I am going to take you back to the year 1966, when large, steel, American muscle cars were parked in almost everyones driveway, and kids could sit in the front seat, and the only seatbelt required was your mom's arm slapped across your chest when she slammed on the breaks. (Are you there yet? If you're too young to remember you will just have to take my word for it.)

      Anyway, my three year old sister and I were driving with Mom in our chocolate brown Chevy Malibu. Being the oldest, and the fact that Mom believed in the concept of pecking order, I got to sit in the front seat. Something along the way caught my fancy, and I started cutting up and jumping around with unbridled exuberance. (I'm sure any of you who know me personally can mentally picture this.)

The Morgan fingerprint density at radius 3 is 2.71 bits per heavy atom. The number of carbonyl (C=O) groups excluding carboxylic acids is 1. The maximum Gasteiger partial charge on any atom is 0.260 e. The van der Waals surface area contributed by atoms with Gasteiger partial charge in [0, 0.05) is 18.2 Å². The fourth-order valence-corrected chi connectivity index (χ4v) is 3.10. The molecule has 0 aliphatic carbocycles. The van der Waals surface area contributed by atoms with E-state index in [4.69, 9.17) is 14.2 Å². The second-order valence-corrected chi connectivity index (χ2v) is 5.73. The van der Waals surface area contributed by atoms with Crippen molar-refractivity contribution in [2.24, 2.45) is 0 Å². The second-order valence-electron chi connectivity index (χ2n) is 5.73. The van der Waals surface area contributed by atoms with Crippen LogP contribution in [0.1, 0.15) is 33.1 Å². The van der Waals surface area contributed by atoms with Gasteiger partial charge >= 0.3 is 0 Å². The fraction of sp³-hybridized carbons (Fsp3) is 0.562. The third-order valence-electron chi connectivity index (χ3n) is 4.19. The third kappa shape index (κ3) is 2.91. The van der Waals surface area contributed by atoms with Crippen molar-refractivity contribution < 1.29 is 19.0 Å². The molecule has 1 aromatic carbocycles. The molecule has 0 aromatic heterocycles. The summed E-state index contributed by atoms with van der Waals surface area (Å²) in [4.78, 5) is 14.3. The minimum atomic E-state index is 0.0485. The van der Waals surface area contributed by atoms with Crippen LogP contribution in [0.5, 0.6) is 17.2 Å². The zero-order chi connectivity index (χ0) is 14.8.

"Susan, stop it, please. I can't concentrate." my mom begged.
    
      (Did I listen to her? I'll give you three guesses and the first two don't count. If you said, Hell no! Your right.)

       Encouraged by my mother's angst, I continued laughing and pointing at the contorted angry faces she was shooting at me. You see, I had a "nice Mom" it took a lot to piss her off. And, the large coils in the seats way back then made such terrific spring boards, I could almost bounce up and hit my head on the roof. In fact, I was so caught up in my self-induced hysteria that I didn't pay any attention to Mom's continual reprimands, or much else for that matter, but I do remember the light changing to red.